rife

adjective
\ ˈrīf How to pronounce rife (audio) \

Definition of rife

1 : prevalent especially to an increasing degree suspicion and cruelty were rife— W. E. B. Du Bois
3 : copiously supplied : abounding usually used with with rife with rumors

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Other Words from rife

rife adverb
rifely adverb

Did You Know?

English is rife with words that have Germanic connections, many of which have been handed down to us from Old English. Rife is one of those words. Not a whole lot has changed with rife in its 900-year history. We continue to use the word, as we have since the 12th century, for negative things, especially those that are widespread or prevalent. Typical examples are "shoplifting was rife" or "the city was rife with greed and corruption." Rumors and speculation are also frequently described as "rife," as well. But rife can also be appropriately used, as it has been for hundreds of years, for good or neutral things. For example, you might speak of "the summer garden, rife with scents."

Examples of rife in a Sentence

Speculation about who would be fired ran rife for weeks. a city government that is rife with malfeasance and corruption
Recent Examples on the Web The buyout market has been rife with bigs, but the Sixers have struck out so far. Bryan Toporek, Forbes, "Sixers Can't Let Taxpayer Mid-Level Exception Go To Waste," 8 Apr. 2021 The top Trump ally said that even if Newsom is successfully recalled -- a process that is not complete and is still rife with pitfalls, Grenell says -- the new governor would only be in office briefly before the 2022 election. Tyler Olson, Fox News, "Grenell group seeks to reshape California politics beyond recall: Californians want 'permanent change'," 8 Apr. 2021 The late 19th and early 20th centuries are rife with examples of company towns, chocolate-centric Hershey, Pennsylvania, among them. Dallas News, "Starbase, Texas: Can Elon Musk really create his own city near SpaceX’s Gulf Coast launchpad?," 6 Apr. 2021 League rules have evolved as such to favor the offense, and the courts across the world are rife with a generation of scorers primed to take advantage of them. Jeff Mcdonald, San Antonio Express-News, "Spurs hope Cavs prove the fix for their malfunctioning defense," 4 Apr. 2021 Civil rights groups have sued to block the new Georgia law, which was passed after Democrats flipped the once-reliably Republican state in an election that Donald Trump falsely claimed was rife with fraud. Bill Barrow, chicagotribune.com, "Pressure mounts on corporate America to denounce GOP voting bills," 3 Apr. 2021 Civil rights groups have sued to block the new Georgia law, which was passed after Democrats flipped the once-reliably Republican state in an election that Donald Trump falsely claimed was rife with fraud. Arkansas Online, "Pressure mounts on corporations to denounce GOP voting bills," 3 Apr. 2021 The late 19th and early 20th centuries are rife with examples of company towns, chocolate-centric Hershey, Pa., among them. Samantha Masunaga, Los Angeles Times, "Elon Musk wants to create his own city. Here’s how that could work," 2 Apr. 2021 Other cities are also rife with vacant private-market units; one report put the number of such units in Los Angeles at 93,000. Robin Kaiser-schatzlein, The New Republic, "How Housing Activists Took on Philadelphia and Won," 29 Mar. 2021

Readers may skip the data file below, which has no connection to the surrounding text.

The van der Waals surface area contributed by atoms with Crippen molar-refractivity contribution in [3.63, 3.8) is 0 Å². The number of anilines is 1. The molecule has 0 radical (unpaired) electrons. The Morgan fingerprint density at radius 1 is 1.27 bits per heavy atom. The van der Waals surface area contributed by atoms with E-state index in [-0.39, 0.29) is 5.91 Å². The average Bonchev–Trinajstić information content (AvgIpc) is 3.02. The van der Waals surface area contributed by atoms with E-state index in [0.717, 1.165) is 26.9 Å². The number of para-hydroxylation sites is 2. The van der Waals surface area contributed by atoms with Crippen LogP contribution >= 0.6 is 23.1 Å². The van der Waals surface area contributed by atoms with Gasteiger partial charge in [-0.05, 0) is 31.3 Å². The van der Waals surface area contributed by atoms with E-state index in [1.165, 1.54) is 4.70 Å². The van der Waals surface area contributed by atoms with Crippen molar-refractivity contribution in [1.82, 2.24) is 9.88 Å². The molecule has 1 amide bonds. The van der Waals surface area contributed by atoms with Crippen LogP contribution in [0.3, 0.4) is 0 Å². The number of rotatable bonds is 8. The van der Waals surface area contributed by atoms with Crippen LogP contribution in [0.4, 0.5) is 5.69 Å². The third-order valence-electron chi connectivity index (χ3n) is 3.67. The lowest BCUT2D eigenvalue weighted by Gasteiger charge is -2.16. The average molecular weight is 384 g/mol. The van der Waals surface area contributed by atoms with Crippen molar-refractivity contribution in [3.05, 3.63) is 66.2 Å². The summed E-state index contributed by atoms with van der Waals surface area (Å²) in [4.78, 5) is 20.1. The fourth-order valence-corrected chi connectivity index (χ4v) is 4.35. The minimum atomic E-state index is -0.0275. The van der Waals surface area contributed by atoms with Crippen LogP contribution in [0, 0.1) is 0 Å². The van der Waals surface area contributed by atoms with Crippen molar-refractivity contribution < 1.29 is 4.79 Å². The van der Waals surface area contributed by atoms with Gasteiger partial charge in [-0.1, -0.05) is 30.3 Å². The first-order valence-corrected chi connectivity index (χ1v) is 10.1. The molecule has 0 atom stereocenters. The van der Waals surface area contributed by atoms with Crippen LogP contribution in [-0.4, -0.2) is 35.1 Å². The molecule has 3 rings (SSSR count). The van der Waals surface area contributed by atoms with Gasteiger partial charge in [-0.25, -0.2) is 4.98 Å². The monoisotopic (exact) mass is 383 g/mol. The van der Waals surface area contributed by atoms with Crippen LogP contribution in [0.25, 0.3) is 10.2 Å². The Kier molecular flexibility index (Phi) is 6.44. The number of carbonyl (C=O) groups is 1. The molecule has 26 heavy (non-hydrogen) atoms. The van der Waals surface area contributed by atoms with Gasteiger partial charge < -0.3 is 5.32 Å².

These example sentences are selected automatically from various online news sources to reflect current usage of the word 'rife.' Views expressed in the examples do not represent the opinion of Merriam-Webster or its editors. Send us feedback.

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First Known Use of rife

12th century, in the meaning defined at sense 1

History and Etymology for rife

Middle English ryfe, from Old English rȳfe; akin to Old Norse rīfr abundant

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Time Traveler for rife

Time Traveler

The first known use of rife was in the 12th century

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Last Updated

12 Apr 2021

Cite this Entry

“Rife.” Merriam-Webster.com Dictionary, Merriam-Webster, https://www.merriam-webster.com/dictionary/rife. Accessed 13 Apr. 2021.

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More Definitions for rife

rife

adjective

English Language Learners Definition of rife

: very common and often bad or unpleasant

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More from Merriam-Webster on rife

Thesaurus: All synonyms and antonyms for rife

Nglish: Translation of rife for Spanish Speakers

Britannica English: Translation of rife for Arabic Speakers

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